As organizations struggle through the COVID-19 crisis and move toward reestablishing operations, proper planning is essential as they prepare to reopen. Hopefully, the organization has a robust “all hazards” Business Continuity Plan in place that addresses these steps. Sadly, many do not. However, there is still time to get a plan together to safely reestablish operations. This brief overview will address just a few simple things to consider. To turn operations back on, all organizations should take into account at least three main considerations: Workplace Protection; Reestablish an Maintain Supply Chain Stabilization; and Communication with Stakeholders, Clients, and Customers.
Protecting the workplace for employees, customers, clients, and visitors is crucial. In short, leaders should take great care and put much thought into how they will keep everyone safe.
Clean and Disinfect
The Centers for Disease Control and Prevention (CDC) is a great resource and has a list of relatively simple steps organizations can take to clean and disinfect their facilities.
It is vital to adequately protect anyone who will be coming into your spaces. This includes employees, visitors, vendors, customers, etc.
Personal Protection is a general term we use when discussing other policies and procedures businesses and other institutions can implement to reduce the threat of infection. The first thing to consider is how to implement Social Distancing guidelines and procedures. Social Distancing, the “6 Foot Rule”, is a crucial part of your plan. Many organizations can implement video conferencing and leverage other telework technology tools procedures to help protect employees and, in some instances, even clients. Part of any organization’s plan should be to analyze which employees need to be on premises and who can continue to work from home. For example, many payroll and administrative positions can still effectively work remotely without interrupting business operations. However, most organizations do not have the luxury of allowing everyone to telework. In short, keep as many employees working remotely as possible.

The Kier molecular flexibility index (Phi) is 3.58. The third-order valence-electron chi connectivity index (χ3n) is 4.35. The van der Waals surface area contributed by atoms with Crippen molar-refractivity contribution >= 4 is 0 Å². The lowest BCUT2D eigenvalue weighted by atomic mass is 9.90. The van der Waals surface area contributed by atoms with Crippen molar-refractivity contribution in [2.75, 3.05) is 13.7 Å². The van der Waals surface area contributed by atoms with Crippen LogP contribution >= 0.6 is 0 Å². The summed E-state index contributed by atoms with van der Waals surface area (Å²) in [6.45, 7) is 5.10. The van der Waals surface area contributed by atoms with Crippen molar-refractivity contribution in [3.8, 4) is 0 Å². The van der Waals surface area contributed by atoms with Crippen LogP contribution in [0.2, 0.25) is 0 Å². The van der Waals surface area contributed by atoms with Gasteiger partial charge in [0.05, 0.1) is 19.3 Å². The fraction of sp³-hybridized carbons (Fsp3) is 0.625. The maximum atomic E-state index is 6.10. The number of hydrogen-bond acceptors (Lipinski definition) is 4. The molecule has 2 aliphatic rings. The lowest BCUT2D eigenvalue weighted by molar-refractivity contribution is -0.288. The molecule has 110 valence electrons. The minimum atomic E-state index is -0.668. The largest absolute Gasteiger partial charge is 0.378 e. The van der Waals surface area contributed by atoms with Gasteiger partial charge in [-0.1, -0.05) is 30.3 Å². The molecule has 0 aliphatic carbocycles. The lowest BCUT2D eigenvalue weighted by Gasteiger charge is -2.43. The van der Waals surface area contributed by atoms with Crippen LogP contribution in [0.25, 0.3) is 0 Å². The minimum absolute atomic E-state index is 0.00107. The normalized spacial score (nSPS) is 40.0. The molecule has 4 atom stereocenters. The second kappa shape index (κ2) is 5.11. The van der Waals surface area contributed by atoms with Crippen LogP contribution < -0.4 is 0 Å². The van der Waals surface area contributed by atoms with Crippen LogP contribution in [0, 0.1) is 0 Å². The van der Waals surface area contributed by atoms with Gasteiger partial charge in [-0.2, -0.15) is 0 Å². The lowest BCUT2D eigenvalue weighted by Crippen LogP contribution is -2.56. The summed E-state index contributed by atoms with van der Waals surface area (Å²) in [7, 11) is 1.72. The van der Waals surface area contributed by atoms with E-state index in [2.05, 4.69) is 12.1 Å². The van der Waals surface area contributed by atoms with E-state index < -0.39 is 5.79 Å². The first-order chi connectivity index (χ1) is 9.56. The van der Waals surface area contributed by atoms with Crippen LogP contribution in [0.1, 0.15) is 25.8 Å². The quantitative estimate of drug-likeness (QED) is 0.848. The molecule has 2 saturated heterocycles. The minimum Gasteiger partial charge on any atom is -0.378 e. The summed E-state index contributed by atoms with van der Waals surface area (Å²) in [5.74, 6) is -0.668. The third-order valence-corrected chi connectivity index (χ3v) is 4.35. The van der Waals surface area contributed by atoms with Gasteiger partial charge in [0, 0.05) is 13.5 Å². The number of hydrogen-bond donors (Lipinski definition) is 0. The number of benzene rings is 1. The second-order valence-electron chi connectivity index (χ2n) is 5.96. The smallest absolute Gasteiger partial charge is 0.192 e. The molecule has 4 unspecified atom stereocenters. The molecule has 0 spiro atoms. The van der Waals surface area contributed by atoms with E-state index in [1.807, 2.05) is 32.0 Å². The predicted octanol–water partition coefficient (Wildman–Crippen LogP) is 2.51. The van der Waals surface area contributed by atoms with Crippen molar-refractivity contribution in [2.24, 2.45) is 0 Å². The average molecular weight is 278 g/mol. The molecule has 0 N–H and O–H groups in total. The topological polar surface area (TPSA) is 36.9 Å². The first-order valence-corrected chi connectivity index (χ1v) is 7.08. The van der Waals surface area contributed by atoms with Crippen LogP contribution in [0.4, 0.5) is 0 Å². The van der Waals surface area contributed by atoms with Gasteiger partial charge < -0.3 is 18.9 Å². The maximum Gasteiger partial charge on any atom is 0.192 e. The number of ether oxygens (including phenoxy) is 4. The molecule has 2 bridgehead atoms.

The first step in implementing Social Distancing practices is to provide customers and employees with more information. The CDC offers a number of printable fact sheets that can be displayed to inform everyone about the need for social distancing and how diseases like COVID-19 are transmitted.
Organizations should also give thought to how they will reduce physical contact. Do what you can to limit physical contact between people at your location. Of course, shaking hands is out, now. Many businesses have implemented some ingenious yet simple ways to maintain social distance while continuing to serve clients and customers as well as give vendors, such as delivery people, access. Simple things like removing half of the chairs from your reception area, limiting the number of people that access your space, and utilizing plastic or plexiglass partitions help reduce physical contact.
When it comes to personal protection, nothing beats washing hands and continually cleaning surfaces. Simply put, be obsessive about hygiene. Also, if you utilize a cleaning service or have in in-house janitorial staff, define the expectations you have regarding cleaning and disinfecting.
Does your business or organization require employees to travel? Give some thought to on implementing a comprehensive travel policy. First, we recommend organizations skip any conferences or other non-essential travel. If employees get sick because of travel or meetings, the organization could have some liability issues on its hands. If travel is essential to operations, CDC, again, has some advice on reducing risk while traveling.
REESTABLISHING AND MAINTAINING YOUR SUPPLY CHAIN